I’m glad that you joined us today, it’s gonna be a great show. Dr. Brian Lubbers from the Veterinary Diagnostic Lab at Kansas State University is going to join us today. We’re gonna talk about what a valid veterinary/client/patient relationship is and how you can utilize your veterinarian. Thanks for joining the show. Hope you enjoy it. Stay tuned.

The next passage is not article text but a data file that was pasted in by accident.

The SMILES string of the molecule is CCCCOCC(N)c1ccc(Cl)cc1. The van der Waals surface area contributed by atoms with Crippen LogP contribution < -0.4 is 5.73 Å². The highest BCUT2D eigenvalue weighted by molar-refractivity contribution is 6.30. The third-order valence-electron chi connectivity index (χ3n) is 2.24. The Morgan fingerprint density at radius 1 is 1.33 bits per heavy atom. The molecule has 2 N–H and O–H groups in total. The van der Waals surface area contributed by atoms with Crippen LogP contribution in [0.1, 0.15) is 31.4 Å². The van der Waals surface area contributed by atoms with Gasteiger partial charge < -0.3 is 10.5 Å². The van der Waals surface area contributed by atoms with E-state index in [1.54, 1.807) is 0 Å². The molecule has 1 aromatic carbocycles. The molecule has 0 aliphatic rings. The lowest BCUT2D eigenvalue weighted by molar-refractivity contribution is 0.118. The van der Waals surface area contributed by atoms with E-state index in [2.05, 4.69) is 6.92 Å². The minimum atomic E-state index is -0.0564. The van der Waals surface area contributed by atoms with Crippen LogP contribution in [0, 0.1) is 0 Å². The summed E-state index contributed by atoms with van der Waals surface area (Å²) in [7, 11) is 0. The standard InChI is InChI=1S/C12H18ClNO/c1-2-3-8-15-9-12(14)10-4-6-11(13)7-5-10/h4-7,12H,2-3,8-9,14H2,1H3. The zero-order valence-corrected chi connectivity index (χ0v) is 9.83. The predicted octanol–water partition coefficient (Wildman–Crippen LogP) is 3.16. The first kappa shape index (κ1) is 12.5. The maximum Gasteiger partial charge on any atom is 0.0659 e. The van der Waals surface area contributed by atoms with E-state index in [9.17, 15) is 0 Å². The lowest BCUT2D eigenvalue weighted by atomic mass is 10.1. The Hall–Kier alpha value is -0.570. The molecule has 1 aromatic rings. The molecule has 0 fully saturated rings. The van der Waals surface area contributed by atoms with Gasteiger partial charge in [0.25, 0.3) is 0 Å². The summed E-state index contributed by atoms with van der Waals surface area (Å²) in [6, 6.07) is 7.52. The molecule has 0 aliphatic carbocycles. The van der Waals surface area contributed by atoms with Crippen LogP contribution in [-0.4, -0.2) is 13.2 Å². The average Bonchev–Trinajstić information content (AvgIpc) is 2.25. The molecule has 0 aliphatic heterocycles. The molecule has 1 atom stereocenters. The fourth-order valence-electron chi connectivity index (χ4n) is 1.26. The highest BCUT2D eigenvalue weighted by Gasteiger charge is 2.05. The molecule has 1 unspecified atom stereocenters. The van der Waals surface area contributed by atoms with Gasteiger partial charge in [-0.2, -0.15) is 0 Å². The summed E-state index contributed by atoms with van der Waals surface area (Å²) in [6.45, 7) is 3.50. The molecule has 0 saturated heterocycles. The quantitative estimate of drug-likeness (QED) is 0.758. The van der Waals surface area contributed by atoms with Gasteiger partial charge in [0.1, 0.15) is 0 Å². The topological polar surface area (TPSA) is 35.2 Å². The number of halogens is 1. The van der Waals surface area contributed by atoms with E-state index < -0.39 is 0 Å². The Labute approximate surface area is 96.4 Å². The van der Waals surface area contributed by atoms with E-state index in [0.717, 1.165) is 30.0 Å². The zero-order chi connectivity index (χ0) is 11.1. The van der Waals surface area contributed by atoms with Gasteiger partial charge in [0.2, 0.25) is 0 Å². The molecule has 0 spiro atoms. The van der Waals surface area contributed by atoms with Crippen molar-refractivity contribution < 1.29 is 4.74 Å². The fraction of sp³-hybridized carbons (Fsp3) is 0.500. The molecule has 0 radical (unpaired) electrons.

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(Dan) Hey folk,s welcome to the show. Brian, welcome to the show. (Brian) Thanks. (Dan) It’s a pleasure to have you all here. This is Dr. Brian Lubbers and Brian is Director of Microbiology at the Kansas State Veterinary Diagnostic Laboratory here in the College of Veterinary Medicine at Kansas State University. And Brian, we get to talking about some of these things. And you’re boarded in pharmacology. (Brian) Hm uh. (Dan) And we start about the things coming down the road as far as antibiotics, drugs, usage, on farm recommendations. People really need to be working with their veterinarian and getting their veterinarian on the farm. And that starts by having a valid veterinary/client/patient relationship. (Brian) Yep, that’s right. And I think it’s important to remember too, that this is actually in the federal regulations. This is not something that just the veterinary profession decided we needed to do, this is an important part of antibiotic use and prescribing from the federal side too. (Dan) You bet. And you know it’s… we’ve gotten a little bit of a different situation with the rural practitioner and being spread out but really when it comes down to judicious antibiotic usage there’s no difference between the pediatrician and the child prescribing and the veterinarian prescribing for cattle. (Brian) Absolutely not. In both of those instances we’re relying on a trained professional with scientific knowledge to really make appropriate medical recommendations, very similar. (Dan) Yea. And it’s a huge responsibility for the veterinary professional. (Brian) It is. It is. Yep. (Dan) When you start to think about antibiotic resistance and the things that we’re talking about, that’s being laid at the feet now and the responsibility and the accountability to that practicing veterinarian. (Brian) Yep. Absolutely. (Dan) So, let’s get down to, what is a veterinary/client/patient relationship? (Brian) A veterinary/client/patient relationship, and that’s the spirit of it, right? It’s a relationship between those three parties, the veterinarian, the client, the livestock producer and then the client’s animals which is the veterinarian’s patient. And so when we look at veterinary/client/patient relationships and the regulations there are four conditions that they’ve laid out to have a valid veterinary/client/patient relationship. The first is that the veterinarian has assumed making all the medical decisions for that producer and those patients. The second is that the client has agreed to follow those instructions. So, whatever the veterinarian recommends the client has to follow that. The veterinarian has to have enough knowledge of those animals and that operation to make appropriate medical decisions. And so, the guidelines don’t specify a number of visits or time frame, but they do say, that the veterinarian has to have a physical presence on that farm. And then the last one is that the veterinarian is readily available for follow up in case of bad drug reactions or things aren’t working as they expected to. (Dan) So really it’s…the veterinarian’s got to be able to be on the farm, has to have working knowledge of the herd and you get back to the place where the producer is agreeing…that relationship isn’t one sided. (Brian) Right. Oh, absolutely not, no. It is a veterinary/client/patient relationship. So, everybody is involved with that. (Dan) Cool. Well, let’s take a break. When we come back, let’s start to tease down through these four conditions and we can start to discuss a little bit about how we build that relationship. (Brian) Sure. (Dan) Thanks. Thanks for watching Doc Talk. More with Dr. Brian Lubbers from the Veterinary Diagnostic Lab at Kansas State University after these messages.